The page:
The future of Leeds United has been put in jeopardy by the heavily indebted club's failure to secure a buyer, less than 10 days before a crucial deadline.
Bondholders, who control Leeds' £81m debt pile, have made a standstill agreement until 19 January, by which it was hoped a bidder would have come forward. A number of parties are understood to be interested, including consortia led by Leeds' former director Allan Leighton, former chairman Professor John McKenzie and the Bahraini Sheikh Abdulrahman bin Mubarak al-Khalifa.
But rumours that retail tycoon Philip Green is to make a bid have been rubbished, and none of the four consortia said to be ready to bid for Leeds have put any form of offer on the table.
A dismal performance by Leeds over Christmas has left the club with 17 points, one place away from the bottom of the Premier League table and in the relegation zone. Said one source close to the talks: "You don't know what you are getting here - is this a Premiership club or a Nationwide League club?" Leeds will lose around £20m in revenues should it be relegated.
It is understood that chief executive Trevor Birch, an insolvency specialist who recently joined from Chelsea, wants to extend the standstill agreement.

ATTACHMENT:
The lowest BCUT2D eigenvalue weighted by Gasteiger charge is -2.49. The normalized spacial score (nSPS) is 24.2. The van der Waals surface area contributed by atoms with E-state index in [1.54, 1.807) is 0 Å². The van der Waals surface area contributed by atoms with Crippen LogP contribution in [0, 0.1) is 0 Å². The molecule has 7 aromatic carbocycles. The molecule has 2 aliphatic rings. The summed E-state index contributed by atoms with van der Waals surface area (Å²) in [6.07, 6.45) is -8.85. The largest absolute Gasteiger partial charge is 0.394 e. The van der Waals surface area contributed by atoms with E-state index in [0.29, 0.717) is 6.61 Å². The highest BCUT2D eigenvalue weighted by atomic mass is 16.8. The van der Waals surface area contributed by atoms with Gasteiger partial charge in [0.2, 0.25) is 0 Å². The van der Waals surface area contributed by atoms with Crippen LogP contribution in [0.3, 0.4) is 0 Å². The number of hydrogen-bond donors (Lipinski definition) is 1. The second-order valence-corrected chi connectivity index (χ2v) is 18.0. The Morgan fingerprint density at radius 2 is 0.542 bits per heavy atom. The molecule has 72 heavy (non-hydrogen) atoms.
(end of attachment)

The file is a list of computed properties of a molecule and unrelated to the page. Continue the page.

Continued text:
However, an insider at the club believes the bondholders will be reluctant to extend the deadline without receiving an injection of cash. The alternative would be for the club to go into administration.
Yet should that happen, Leeds could face having points deducted, meaning relegation would be inevitable. It is understood that a meeting of chairmen of Premiership clubs at the end of this month will once again discuss introducing some form of sporting penalty, such as docking points, for clubs that get into the financial difficulties.
Leeds has sold a raft of players to tackle its debt pile and cut its crippling wage bill. It does still have players it could sell in the transfer window. These include the well-regarded strikers Alan Smith and Mark Viduka and goalkeeper Paul Robinson.
However, the Leeds insider said: "Trevor Birch has made it clear that if a player was determined to go, then maybe, but he views it as uneconomical. You sell Smith, you go down, you lose £20m."Reuse content